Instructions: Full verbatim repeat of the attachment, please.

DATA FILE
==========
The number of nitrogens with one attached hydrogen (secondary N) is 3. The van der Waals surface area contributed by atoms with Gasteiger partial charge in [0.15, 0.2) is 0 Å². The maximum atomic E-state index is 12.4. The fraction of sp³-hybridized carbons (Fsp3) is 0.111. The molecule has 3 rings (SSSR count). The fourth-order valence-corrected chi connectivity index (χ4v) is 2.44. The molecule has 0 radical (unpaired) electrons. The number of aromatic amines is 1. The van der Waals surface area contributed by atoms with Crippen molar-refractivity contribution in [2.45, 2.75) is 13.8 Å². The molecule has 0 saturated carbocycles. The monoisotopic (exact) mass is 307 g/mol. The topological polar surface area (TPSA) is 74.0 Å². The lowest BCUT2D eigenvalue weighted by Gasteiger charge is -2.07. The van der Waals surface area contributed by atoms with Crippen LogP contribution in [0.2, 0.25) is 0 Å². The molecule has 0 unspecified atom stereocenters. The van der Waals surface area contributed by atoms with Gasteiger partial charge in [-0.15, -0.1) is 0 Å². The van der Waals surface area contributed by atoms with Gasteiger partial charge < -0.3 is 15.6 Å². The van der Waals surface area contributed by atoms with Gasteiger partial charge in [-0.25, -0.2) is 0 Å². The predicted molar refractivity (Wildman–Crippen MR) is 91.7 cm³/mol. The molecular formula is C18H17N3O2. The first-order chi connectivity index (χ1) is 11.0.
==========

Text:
The number of nitrogens with one attached hydrogen (secondary N) is 3. The van der Waals surface area contributed by atoms with Gasteiger partial charge in [0.15, 0.2) is 0 Å². The maximum atomic E-state index is 12.4. The fraction of sp³-hybridized carbons (Fsp3) is 0.111. The molecule has 3 rings (SSSR count). The fourth-order valence-corrected chi connectivity index (χ4v) is 2.44. The molecule has 0 radical (unpaired) electrons. The number of aromatic amines is 1. The van der Waals surface area contributed by atoms with Crippen molar-refractivity contribution in [2.45, 2.75) is 13.8 Å². The molecule has 0 saturated carbocycles. The monoisotopic (exact) mass is 307 g/mol. The topological polar surface area (TPSA) is 74.0 Å². The lowest BCUT2D eigenvalue weighted by Gasteiger charge is -2.07. The van der Waals surface area contributed by atoms with Crippen LogP contribution in [0.2, 0.25) is 0 Å². The molecule has 0 unspecified atom stereocenters. The van der Waals surface area contributed by atoms with Gasteiger partial charge in [-0.15, -0.1) is 0 Å². The van der Waals surface area contributed by atoms with Gasteiger partial charge < -0.3 is 15.6 Å². The van der Waals surface area contributed by atoms with Gasteiger partial charge in [-0.25, -0.2) is 0 Å². The predicted molar refractivity (Wildman–Crippen MR) is 91.7 cm³/mol. The molecular formula is C18H17N3O2. The first-order chi connectivity index (χ1) is 11.0.